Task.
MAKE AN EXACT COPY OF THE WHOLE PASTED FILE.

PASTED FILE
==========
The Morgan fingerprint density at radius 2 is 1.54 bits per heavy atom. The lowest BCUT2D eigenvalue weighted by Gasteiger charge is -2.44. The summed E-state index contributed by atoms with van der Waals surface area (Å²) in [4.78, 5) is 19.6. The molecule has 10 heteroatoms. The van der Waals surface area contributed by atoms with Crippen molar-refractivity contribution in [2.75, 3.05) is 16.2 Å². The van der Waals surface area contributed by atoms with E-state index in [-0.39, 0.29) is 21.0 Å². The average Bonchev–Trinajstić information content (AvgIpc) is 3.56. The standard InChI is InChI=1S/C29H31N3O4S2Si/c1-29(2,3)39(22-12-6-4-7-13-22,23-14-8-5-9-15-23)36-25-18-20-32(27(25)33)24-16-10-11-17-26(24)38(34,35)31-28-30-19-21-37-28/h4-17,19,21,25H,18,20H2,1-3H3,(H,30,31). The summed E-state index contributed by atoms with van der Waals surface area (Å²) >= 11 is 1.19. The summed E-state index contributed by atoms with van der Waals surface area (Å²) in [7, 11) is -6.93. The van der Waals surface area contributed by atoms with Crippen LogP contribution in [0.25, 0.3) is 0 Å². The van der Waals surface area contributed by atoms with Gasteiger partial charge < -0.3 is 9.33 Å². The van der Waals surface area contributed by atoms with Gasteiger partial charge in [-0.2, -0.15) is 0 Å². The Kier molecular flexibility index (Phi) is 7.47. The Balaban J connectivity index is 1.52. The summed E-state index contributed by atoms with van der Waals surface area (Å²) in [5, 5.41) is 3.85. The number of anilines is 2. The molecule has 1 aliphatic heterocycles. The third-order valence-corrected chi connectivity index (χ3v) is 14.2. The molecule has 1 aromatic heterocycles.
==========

The Morgan fingerprint density at radius 2 is 1.54 bits per heavy atom. The lowest BCUT2D eigenvalue weighted by Gasteiger charge is -2.44. The summed E-state index contributed by atoms with van der Waals surface area (Å²) in [4.78, 5) is 19.6. The molecule has 10 heteroatoms. The van der Waals surface area contributed by atoms with Crippen molar-refractivity contribution in [2.75, 3.05) is 16.2 Å². The van der Waals surface area contributed by atoms with E-state index in [-0.39, 0.29) is 21.0 Å². The average Bonchev–Trinajstić information content (AvgIpc) is 3.56. The standard InChI is InChI=1S/C29H31N3O4S2Si/c1-29(2,3)39(22-12-6-4-7-13-22,23-14-8-5-9-15-23)36-25-18-20-32(27(25)33)24-16-10-11-17-26(24)38(34,35)31-28-30-19-21-37-28/h4-17,19,21,25H,18,20H2,1-3H3,(H,30,31). The summed E-state index contributed by atoms with van der Waals surface area (Å²) >= 11 is 1.19. The summed E-state index contributed by atoms with van der Waals surface area (Å²) in [7, 11) is -6.93. The van der Waals surface area contributed by atoms with Crippen LogP contribution in [0.25, 0.3) is 0 Å². The van der Waals surface area contributed by atoms with Gasteiger partial charge < -0.3 is 9.33 Å². The van der Waals surface area contributed by atoms with Gasteiger partial charge in [-0.2, -0.15) is 0 Å². The Kier molecular flexibility index (Phi) is 7.47. The Balaban J connectivity index is 1.52. The summed E-state index contributed by atoms with van der Waals surface area (Å²) in [5, 5.41) is 3.85. The number of anilines is 2. The molecule has 1 aliphatic heterocycles. The third-order valence-corrected chi connectivity index (χ3v) is 14.2. The molecule has 1 aromatic heterocycles.